Tom Cawley on recording ‘Captive’ for Society of Sound

Tom Cawley, Joshua Blackmore and Sam Burgess at Real World Studios. Credit: York Tillyer

The distinctive sound of Curios owes all to the group’s chemistry and the unrivalled interplay between the musicians. Formed by pianist and composer Tom Cawley, we asked him about their recording for Society of Sound.

“For this album, I wanted to incorporate some new sounds and new improvisatory techniques. Our first two albums Closer and The Other Place were completely acoustic and with the third we introduced a small amount of looping, delay and some pitch shifting. But for this I wanted to expand the sound further with filters, use looping more creatively and add a couple of extra sonic textures.

There is a Moog low-pass filter applied to the rhythm loop on ‘Captive’, which is initially created by percussively playing the inside of the piano. The same filter is used on ‘My Brain’ for the escalating piano improvisation lines – allowing them to build whilst remaining in the background, sonically. The fundamental bass part is also looped after its first instance, allowing Sam to play a second, improvised part for the rest of the tune. In the final section ‘Blues for Phineas’, the filter is of a different type – an envelope-follower which gives a more aggressive and rhythmic effect to the looped piano part.

The looper and filter are also used with the melodica on ‘Meat Semantics’ to enable the theme to repeat whilst the band improvises over it. The looper is used alone with the vocal on ‘Him’ in order to allow it to be layered progressively in three parts while the band repeats the harmonic sequence and the bass solos. On ‘Bokeh’, the looper was used to build the four-part vocal chord at the start, which plays through the whole piece. The electronic handclaps on beats 1 and 3 were programmed in and run along with the performance.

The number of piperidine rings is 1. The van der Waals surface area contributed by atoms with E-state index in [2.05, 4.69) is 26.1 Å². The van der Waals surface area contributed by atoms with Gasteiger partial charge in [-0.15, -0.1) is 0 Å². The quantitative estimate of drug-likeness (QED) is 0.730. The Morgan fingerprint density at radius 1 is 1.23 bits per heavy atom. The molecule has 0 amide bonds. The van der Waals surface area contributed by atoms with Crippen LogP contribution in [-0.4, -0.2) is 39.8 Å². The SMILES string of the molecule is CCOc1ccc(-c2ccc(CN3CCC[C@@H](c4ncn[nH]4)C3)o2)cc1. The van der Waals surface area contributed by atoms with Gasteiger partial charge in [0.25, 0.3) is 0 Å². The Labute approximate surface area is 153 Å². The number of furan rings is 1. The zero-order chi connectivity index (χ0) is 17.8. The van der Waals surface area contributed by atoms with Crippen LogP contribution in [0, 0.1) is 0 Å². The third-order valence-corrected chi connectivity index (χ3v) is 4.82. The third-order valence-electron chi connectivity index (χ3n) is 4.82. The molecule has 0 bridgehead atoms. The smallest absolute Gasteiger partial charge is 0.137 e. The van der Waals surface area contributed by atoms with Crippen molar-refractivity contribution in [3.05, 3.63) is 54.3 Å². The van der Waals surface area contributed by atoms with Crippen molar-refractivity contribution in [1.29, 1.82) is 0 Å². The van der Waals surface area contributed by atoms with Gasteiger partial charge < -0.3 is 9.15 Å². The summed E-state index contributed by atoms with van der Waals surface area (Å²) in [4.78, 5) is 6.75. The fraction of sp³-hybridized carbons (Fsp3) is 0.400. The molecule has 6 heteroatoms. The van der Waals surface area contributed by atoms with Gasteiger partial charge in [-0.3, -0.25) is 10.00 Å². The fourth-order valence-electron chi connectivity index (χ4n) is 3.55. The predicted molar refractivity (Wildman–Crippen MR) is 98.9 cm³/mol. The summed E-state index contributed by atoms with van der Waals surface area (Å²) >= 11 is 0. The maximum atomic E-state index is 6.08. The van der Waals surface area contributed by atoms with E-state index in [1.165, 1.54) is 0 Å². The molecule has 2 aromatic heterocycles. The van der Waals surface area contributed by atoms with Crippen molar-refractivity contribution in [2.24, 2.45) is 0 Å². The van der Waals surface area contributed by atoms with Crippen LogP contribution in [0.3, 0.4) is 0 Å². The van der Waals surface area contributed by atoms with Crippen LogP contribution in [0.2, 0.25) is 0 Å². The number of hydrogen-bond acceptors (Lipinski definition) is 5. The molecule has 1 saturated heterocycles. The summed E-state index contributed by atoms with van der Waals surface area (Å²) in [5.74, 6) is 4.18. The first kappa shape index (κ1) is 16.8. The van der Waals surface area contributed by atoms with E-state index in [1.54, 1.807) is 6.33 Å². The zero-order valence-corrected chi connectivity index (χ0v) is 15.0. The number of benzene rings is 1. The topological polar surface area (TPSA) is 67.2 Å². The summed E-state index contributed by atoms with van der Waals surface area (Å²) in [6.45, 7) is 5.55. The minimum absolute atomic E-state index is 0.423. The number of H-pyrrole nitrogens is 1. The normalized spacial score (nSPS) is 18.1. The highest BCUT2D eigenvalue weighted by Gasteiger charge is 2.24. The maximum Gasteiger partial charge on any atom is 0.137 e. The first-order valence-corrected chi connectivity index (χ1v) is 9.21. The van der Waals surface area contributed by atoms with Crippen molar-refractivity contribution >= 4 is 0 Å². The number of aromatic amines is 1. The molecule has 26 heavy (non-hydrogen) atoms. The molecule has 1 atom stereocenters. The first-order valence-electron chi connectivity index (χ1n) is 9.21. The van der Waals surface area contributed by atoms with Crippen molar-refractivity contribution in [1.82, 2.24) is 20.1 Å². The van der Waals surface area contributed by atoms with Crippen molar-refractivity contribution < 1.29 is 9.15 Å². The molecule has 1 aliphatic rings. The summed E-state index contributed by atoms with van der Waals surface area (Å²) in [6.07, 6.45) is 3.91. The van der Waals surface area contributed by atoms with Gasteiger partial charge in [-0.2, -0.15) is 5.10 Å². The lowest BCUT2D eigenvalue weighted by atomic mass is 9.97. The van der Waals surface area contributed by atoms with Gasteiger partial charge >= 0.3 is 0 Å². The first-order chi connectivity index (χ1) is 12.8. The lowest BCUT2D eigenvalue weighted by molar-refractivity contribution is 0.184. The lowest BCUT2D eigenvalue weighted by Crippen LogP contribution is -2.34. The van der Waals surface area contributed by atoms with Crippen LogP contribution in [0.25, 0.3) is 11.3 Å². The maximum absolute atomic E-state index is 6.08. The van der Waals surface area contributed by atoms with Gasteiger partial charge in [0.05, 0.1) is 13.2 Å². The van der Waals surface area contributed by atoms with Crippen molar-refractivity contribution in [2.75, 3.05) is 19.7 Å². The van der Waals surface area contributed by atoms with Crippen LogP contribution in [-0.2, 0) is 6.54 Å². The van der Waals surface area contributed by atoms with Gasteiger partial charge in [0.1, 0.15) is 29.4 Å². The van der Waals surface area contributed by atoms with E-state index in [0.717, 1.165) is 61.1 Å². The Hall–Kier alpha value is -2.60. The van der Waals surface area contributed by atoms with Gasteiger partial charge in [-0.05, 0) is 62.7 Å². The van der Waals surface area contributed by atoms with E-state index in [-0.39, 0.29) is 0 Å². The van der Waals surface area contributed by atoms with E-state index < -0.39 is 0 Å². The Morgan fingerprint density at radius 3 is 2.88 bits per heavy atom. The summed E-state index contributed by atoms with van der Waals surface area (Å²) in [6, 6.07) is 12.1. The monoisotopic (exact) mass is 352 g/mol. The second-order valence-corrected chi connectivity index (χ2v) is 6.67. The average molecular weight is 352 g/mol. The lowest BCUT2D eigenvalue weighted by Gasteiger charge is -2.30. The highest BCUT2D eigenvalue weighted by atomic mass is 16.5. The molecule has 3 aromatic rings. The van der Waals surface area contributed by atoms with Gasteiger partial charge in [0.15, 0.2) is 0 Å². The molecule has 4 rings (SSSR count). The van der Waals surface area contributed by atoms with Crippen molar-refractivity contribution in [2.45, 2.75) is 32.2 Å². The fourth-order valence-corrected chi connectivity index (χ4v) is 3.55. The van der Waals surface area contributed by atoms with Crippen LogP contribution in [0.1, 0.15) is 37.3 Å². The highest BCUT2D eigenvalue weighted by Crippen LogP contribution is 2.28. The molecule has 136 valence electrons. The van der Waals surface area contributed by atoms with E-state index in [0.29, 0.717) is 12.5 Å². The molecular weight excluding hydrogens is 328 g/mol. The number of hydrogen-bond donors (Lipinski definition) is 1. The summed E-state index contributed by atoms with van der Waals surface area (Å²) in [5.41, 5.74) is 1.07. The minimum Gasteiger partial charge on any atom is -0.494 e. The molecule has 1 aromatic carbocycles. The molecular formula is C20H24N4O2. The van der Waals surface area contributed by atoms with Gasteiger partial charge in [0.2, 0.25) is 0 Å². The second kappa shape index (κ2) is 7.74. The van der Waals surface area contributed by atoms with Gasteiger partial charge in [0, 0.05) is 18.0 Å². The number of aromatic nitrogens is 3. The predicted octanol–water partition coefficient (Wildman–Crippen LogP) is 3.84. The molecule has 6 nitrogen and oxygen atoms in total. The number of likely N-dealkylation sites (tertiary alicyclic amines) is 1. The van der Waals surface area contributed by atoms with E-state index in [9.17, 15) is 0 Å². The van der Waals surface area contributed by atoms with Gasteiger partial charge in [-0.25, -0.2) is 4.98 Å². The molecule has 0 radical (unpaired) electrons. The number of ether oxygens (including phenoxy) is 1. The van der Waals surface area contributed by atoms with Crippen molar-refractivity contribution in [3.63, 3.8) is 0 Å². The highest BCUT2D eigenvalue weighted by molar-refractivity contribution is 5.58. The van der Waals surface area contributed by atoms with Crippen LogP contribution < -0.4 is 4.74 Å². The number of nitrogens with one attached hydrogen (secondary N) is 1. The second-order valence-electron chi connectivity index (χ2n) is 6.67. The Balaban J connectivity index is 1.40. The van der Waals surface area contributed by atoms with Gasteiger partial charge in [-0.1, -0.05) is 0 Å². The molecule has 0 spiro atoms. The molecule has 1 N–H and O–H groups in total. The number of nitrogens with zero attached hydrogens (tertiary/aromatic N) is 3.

In terms of the music itself, I have always been interested in the relationship between melody and harmony; I like to write diatonic-sounding melodies which are perhaps slightly subverted (or maybe enriched!) by their harmonisation. ‘The Corridor of Uncertainty’ is a good example of this – the harmonisation of the melody changes continually throughout the first part of the tune. In ‘Captive’ there is an attempt to create a sort of unending unease with the melody against the harmony, as cheery as that sounds. The bridge provides some sort of glimpse of light, but this quickly dissipates and we’re back to the dreadful reality. I hope you enjoy it.

Some tunes on this album – ‘Coanda’, ‘Blues for Phineas’, ‘Mistakes’ – are built largely on transpositions of the same chord type – in the case of ‘Coanda’ this is literally sustained throughout the whole piece. Every note in the melody is the major third on its respective sus chord. Needless to say, I like the sound of this.

Most of the drum patterns on the album are entirely the product of Josh’s rather mercurial brain. In ‘Him’, for example, Sam and I had literally no idea what he was going to play before each take. The drum groove which I suggested to him when I wrote ‘Mistakes’ could not be further from the pattern he arrived at. Ditto ‘Bokeh’, ‘Meat Semantics’ etc. He used different set-ups and tunings with his kit for more-or-less every tune, which I think added nuance to the tracks and depth to the recording.

The piano and bass were recorded relatively conventionally, albeit with an extraordinary number of microphones on the piano. The emphasis was on natural sound and space, and I think this was achieved quite wonderfully. We recorded with Sam and I in one space and Josh in a booth; although the booth was positioned very close to the bass, was not entirely isolated and thus enabled us to communicate freely.”    Tom Cawley

Find out more about the album here.

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